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A.I., virtual reality on stage at Currents’ opening weekend

SANTA FE, N.M. — Digital artist Marpi created an outline for the various creatures that swim around on screen in his latest installation, “Aquarium.”

But no one, not even Marpi, can predict what form they will take or how they will react to stimuli.

Operated by machine learning technology, a form of artificial intelligence, Marpi’s motion- and sound-sensitive simulations react differently each time a viewer waves their arms or moves in front of the screen.

And during the opening weekend of Santa Fe’s annual Currents New Media Festival, Taos-based DJs Kanizzle and Dubvirus will play music next to the installation to make Marpi’s creations “dance” from 6 p.m.-midnight tonight and Saturday outside El Museon Cultural near the railroad tracks.

The Polish artist, now based in San Francisco, said he loves to create things that surprise him, something made more possible with A.I.

“If you fully control it, then it’s really boring,” he said. “… If it’s free enough to do its own thing, it takes a life of its own.”

Artistic advancements in fields like A.I. and virtual reality will be at the forefront of 2018’s Currents New Media Festival’s opening weekend performances. The festival opens tonight and continues until June 24.

Opening night regularly attracts about 2,500 visitors, said Currents co-executive artistic director Frank Ragano, who started the show in 2010 with Mariannah Amster.

Opening weekend’s other featured pieces are “Movements,” a virtual reality experience created by New York-based composer Elliot Cole, Pixar animator Michael Catalano and V.R. producer Natalie Sun, presented at 7 p.m. tonight at El Museo Cultural; and “Displaced Horizons,” a live music and video installation created by artists and environmental advocates Chris Jonas, Dylan McLaughlin and Robert Lundberg at Site Santa Fe at 7:30 p.m. Saturday.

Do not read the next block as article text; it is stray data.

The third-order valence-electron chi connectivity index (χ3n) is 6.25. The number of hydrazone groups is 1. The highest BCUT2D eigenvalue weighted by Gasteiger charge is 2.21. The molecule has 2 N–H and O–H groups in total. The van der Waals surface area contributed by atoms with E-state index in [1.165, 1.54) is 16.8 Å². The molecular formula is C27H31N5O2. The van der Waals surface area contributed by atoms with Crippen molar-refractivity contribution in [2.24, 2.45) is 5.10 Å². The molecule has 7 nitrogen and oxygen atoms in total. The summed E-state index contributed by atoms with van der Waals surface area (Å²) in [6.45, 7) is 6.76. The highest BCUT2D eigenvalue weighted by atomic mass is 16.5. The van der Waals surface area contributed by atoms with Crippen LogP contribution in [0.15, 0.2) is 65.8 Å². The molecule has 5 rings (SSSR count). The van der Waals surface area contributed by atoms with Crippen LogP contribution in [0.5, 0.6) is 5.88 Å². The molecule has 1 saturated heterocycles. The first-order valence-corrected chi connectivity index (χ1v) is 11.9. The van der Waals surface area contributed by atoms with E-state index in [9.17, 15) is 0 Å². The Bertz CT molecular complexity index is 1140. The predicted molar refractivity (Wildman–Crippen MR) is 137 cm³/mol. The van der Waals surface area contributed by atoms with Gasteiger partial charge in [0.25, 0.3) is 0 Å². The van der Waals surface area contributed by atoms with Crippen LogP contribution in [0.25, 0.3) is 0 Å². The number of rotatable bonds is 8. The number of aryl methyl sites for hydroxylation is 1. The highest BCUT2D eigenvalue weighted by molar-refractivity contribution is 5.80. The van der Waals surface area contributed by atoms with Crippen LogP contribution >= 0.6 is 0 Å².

And under the Farmers’ Market shade structure throughout the weekend will be Axle Contemporary’s “Iris” by local artist Stephen Auger.

Auger told the Journal that his interactive piece, which also will be showing at Burning Man later this year, is a simulation of how human bodies react when subjected to light, sound and vibration. That includes the different colors and patterns people see when their eyes are closed with various stimuli around.

“Iris” is his idea of hallucinations humans would have if they lived in space, Auger said, but it’s also a metaphor for the “inner cosmos of the sensory body” and how similar it is to the interstellar cosmos.

Those who experience “Movements” will enter a world in which music “follows you, rather you following the music” in El Museo. Cole created 10-12 different compositions, within which a person’s movements can dictate elements like chord changes or how high or low the notes go.

And as the music changes, so do the visuals inside the headset, he said. “Everything you hear becomes visualized in this kind of forest around you,” he said. “The more notes you play, the thicker the terrain gets. You feel like you’re in this psychedelic forest looking at all these shapes that glow and light up when triggered by the music.”

Cole will be demonstrating “Movements,” then allowing visitors to test it out via a headset.

Across the street at SITE Santa Fe, “Displaced Horizons” will tackle humans’ complex relationships with water systems like dams, acequias and rivers. Over the course of two hours, musicians will be around the room playing a multi-genred score that correlates with film shot at water systems around the Santa Fe and EspaƱola areas, including pumping stations and sediment filtration sites, according to McLaughlin, the project’s videographer.

“I’m interested in trying to use this space to witness, to experience these systems that are so fundamental, but are often overlooked or not considered as deeply as they should be for how important they are for how we live in the world,” said Wisconsin-based musician Lundberg, who co-composed the score.

He said he wants people to reflect on what the “moral character” of their relationships with these water systems might be.

A full list of opening weekend events, including musical performances in the Railyard, as well as artist talks and workshops at SITE, East of West Gallery and Canyon Road Creatives, are available at

Admission is free, with a $5 suggested donation for visitors ages 18 and older.